January 13, 2016

Signs Of A Slowdown Abound

A report from Globest. “2016 promises to be another year of above-average rent growth in apartments, just not at the accelerated pace the sector has experienced for the past couple of years. Yardi Matrix is predicting ’solid’ increases for the year, ‘without the froth of 2015.’ Yardi’s forecast of moderating rent growth broadly squares with a CoStar Group report that found rents falling into negative territory during the fourth quarter of ’15. CoStar says same-store analysis of more than 50 million rent observations found that US apartment rents grew at an annualized pace of 9.4% during the first half of the year, but then decelerated to 2.7% growth in the second half, with Q4 in particular showing a decline across many metros.”

“‘Our latest analysis confirms the historically strong growth in apartment rents over the first half of the year has given way to one of the weakest fourth quarters on record,’ says Andrew Florance, CoStar’s CEO. ‘We’ve always observed seasonality in apartment rents, but the downturn over the last three months of the year is certainly a noteworthy occurrence and one that would not be apparent in a year-over-year comparison. While it may be too soon to declare this a trend, it certainly bears watching.’”

The Houston Chronicle in Texas. “Houston’s apartment market saw a slowdown at the end of last year and there’s further evidence the softness will continue. ‘With job growth declining and all the new product coming on, it’s just not a good recipe for a healthy market in terms of owners and landlords,’ said multifamily analyst Bruce McClenny.”

“Landlords have started offering rental concessions. One month of free rent is common, McClenny said, though some properties are willing to cut as much as two months. More than 20,000 new apartments were completed last year, and 29,000 are under construction.”

The Pagosa Daily Post in Colorado. “Recently I was part of a discussion group that was looking at the present and future impact of reduced oil prices on the economy of Southwest Colorado. Will the weak energy sector negatively impact other industries? Will we see fewer visitors to Southwest Colorado from Texas, Oklahoma and Louisiana in the years ahead? Good questions to ponder when you consider how important those areas have been in the tourism economy of Southwest Colorado.”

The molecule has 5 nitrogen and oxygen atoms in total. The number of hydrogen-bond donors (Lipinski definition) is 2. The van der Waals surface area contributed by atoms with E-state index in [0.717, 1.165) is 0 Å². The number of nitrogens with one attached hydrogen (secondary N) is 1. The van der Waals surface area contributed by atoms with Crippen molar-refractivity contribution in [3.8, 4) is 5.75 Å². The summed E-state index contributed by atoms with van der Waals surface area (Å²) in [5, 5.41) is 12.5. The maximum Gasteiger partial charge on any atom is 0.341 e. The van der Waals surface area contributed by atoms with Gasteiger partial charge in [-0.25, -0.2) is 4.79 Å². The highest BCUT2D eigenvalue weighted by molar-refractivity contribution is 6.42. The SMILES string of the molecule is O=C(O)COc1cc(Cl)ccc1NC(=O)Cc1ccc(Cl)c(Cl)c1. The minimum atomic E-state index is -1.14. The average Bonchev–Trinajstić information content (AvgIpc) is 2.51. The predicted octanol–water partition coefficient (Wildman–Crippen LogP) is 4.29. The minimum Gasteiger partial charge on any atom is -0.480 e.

“I can tell you that the ongoing glut of supply and downward price pressure has certainly reduced the number of qualified ranch buyers looking at one of the finer recreational ranches we are involved in, such as the one illustrating this article. We toured the ranch with a buyer from Texas that came close to signing a contract… but the continuing weakness in the oil industry caused him to retreat to the sidelines. That was the end of last summer and prices have declined further since then.”

Curbed on Florida. “There was a time, only two years ago, when Miami’s condo market seemed like an ever-expanding balloon. But like most things filled with hot air, eventually the balloon starts its gradual descent back to earth. For those who have been waiting for the drop, 2016 may well be the year when softening demand—fueled by stock market volatility in China, low oil prices, currency devaluations in South America, and a heck of a lot of new condo units coming on the market— becomes too much to overcome.”

“As 2016 begins, signs of a slowdown abound. In the condo market especially, there seems to be a growing disconnect between sellers’ expectations and market reality. And local brokers say they are seeing mounting frustration. ‘We are seeing a lot of sellers calling us saying, ‘What is happening? Nothing is moving,’ said Mark Zilbert, president of Brown Harris Zilbert in Miami.”

KESQ in California. “According to new stats released by the California Desert Association of REALTORS, the Coachella Valley’s real estate market closed 2015 on a positive note with a slight increase in the sales of existing homes in December. However, the median price of existing single-family home sales dropped to $307,750, down from $396,500 in December of 2014.”

“‘So many economic factors drive the real estate market,’ said Beverly Fitzgerald, immediate past president of the California Desert Association of REALTORS®. ‘What we know for sure is the foundation of the Coachella Valley’s housing market remains strong and we will continue to improve in 2016 seeing the median price of existing homes continue to increase.’”

Bits Bucket for January 13, 2016

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